Saturday, October 15, 2005

An Act of Grace.


Norman Mailer, The Time of Our Time (New York: Random House, 1998), $39.50.

There have been times when writing was considered an act of grace, a form of almost supernatural intervention in the ordinary affairs of the human imagination. ...

Jack Richardson, "The Aesthetics of Norman Mailer," in Robert F. Lucid, ed., Norman Mailer: The Man and His Work (New York: Little & Brown, 1971), p. 193.

Meeting a literary hero or a famous actor can be a disappointment. One is inevitably shocked to discover a person who is ordinary in social interaction, but still a compelling force on stage or as a voice on the page. This is part of the mystery of art. One expects an epiphany and is often left with an impression of dullness.

I have met only a few of my literary heros -- Gore Vidal, Norman Mailer and the literary-political essayist and journalist Christopher Hitchens, other famous writers are not exactly "heros." I have also met or encountered many other types of "celebrities" from our entertainment culture. There are more of them every day. One of the unusual features of life in Manhattan is the frequent sighting of famous faces in places like coffee shops or grocery stores.

At the Time Warner building in Columbus Circle, I saw a world famous actress -- one of the most beautiful women in the world -- riding down a long and very slow escalator. I was moving up on the escalator next to hers. We were almost face-to-face at one point when, without missing a beat in the conversation with the people that she was with, she saw me -- really saw me -- taking in my particularity, offering the merest hint of an acknowledgment. The intense scrutiny directed at me suggests a powerful actorly curiosity about interesting "specimens," such as myself. I felt like a frog about to be dissected in a high school biology class.

The surprise I found in that familiar and lovely (yet strong) face, is the intelligence and authority that she projects. Her public persona is clownish, but this is not a woman you ever want to try to bullshit. Her body language is defensive, which makes sense for someone in her position. There is a toughness in her manner that is usually missing from her screen persona. This suggests that no movie role has yet allowed for an expression of all of the aspects of her personality.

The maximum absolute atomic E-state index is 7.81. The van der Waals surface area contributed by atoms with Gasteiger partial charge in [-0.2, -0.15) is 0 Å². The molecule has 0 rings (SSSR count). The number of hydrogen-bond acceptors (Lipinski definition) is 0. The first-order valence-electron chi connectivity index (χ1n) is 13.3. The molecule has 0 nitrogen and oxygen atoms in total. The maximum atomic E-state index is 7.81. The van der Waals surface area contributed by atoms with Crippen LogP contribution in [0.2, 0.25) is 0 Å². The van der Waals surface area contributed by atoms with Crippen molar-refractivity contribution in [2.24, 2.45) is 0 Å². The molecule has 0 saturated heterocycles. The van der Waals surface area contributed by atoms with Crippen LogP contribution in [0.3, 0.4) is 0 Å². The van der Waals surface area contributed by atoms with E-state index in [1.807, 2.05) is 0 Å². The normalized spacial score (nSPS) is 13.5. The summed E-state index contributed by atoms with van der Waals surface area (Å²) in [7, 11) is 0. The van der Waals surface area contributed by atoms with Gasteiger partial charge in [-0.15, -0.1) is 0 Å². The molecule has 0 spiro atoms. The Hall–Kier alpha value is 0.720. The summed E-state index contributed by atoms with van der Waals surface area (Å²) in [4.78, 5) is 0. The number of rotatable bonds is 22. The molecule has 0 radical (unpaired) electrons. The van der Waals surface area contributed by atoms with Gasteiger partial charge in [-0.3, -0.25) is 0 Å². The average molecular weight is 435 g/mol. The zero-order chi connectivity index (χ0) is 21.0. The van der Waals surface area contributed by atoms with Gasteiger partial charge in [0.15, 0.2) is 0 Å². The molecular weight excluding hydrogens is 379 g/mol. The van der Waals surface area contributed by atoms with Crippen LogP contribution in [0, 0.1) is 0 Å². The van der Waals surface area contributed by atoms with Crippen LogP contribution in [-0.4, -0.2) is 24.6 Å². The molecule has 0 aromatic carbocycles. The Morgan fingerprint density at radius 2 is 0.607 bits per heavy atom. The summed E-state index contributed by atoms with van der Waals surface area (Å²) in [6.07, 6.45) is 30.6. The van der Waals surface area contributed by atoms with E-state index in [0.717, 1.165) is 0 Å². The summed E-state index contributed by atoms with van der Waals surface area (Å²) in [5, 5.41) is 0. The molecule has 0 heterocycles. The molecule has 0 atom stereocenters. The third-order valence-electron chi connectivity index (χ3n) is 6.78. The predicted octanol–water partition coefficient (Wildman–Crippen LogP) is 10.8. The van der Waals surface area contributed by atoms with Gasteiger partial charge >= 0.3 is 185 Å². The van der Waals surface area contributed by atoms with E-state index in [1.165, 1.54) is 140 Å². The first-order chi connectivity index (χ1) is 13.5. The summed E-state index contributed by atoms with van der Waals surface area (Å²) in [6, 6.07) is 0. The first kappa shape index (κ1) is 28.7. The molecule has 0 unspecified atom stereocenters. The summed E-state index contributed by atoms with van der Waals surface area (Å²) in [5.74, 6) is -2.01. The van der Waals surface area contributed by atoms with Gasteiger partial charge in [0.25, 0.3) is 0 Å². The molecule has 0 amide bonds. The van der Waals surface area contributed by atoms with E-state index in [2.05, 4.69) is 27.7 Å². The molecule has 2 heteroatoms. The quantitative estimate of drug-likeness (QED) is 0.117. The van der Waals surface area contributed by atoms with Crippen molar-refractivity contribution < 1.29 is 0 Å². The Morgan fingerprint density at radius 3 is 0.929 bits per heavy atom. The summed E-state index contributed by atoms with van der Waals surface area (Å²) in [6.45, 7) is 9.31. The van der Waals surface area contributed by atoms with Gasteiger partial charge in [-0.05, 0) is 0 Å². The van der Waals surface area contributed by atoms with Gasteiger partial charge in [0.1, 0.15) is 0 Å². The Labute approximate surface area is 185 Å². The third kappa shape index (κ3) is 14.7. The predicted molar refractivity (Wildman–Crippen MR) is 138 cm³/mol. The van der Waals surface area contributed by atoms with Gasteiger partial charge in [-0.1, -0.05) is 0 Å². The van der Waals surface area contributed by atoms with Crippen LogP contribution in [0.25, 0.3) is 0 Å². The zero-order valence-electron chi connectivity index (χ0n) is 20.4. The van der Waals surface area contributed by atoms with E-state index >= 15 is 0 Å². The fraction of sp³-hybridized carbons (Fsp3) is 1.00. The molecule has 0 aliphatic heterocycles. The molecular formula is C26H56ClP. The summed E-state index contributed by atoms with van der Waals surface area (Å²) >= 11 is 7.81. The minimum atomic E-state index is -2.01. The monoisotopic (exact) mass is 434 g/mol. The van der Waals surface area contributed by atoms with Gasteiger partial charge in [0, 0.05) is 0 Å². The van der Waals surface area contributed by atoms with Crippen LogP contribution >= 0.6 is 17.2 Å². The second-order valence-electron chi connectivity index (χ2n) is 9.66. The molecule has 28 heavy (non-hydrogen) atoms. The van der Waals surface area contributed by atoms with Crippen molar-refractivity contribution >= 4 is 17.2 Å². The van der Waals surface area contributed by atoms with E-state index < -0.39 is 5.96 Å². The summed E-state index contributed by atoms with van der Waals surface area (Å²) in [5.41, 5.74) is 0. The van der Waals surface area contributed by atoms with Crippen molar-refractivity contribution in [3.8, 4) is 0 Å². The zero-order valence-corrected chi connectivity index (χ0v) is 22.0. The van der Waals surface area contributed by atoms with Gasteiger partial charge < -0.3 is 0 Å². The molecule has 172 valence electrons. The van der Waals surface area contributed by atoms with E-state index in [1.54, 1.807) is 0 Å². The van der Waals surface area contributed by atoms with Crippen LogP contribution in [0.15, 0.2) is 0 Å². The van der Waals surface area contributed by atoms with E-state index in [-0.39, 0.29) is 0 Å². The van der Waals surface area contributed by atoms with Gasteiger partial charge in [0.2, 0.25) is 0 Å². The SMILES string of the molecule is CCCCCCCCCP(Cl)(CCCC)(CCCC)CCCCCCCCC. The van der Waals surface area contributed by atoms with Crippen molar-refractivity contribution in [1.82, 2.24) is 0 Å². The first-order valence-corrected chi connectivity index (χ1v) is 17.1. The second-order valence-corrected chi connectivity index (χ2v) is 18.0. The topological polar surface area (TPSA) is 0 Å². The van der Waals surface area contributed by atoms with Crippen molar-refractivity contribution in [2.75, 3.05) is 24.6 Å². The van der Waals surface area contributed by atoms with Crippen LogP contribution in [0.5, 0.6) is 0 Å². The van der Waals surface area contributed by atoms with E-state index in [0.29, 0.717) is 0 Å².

I planned for days to see Norman Mailer at a signing ceremony in a bookstore, having read his work for years. Call me Virgo. Virgo rose early that morning, though the signing would not take place until evening. He was tired. He was working on an essay that had stagnated with a discussion of the technicalities of linguistic philosophy. Virgo faced that familiar difficulty of mastering the details of an argument that he rejected, coping with the seductiveness of sharing the philosophical space of another mind, whose "fundament" (fundament is an important word for Mailer) was hostile to Virgo's own theoretical foundations, if still attractive by its power and elegance.

You cannot absorb another person's philosophy and try to match or defeat it, without also stealing a little of its power. This is an insight that explains some of early man's concern to take a physical part of a defeated enemy or a weapon, as a trophy or prize ... a heart, scalp, or possibly something more symbolic these days. Maybe today's winner in a struggle between two Alpha males in suburbia gets the best parking spot.

Virgo arrived early to pick up several copies of Mailer's books for signing, chatting with other admirers, while scoping out the talent in the room. There were several attractive women, but they seemed angry. They were waiting to ambush the aging lion, so as to confront him with his "misogyny." I was hoping for a ringside seat. To mix my metaphors, if this was to be a bear baiting contest, then I was betting on the "gray" bear -- even if I agreed with the women on the merits of the issues.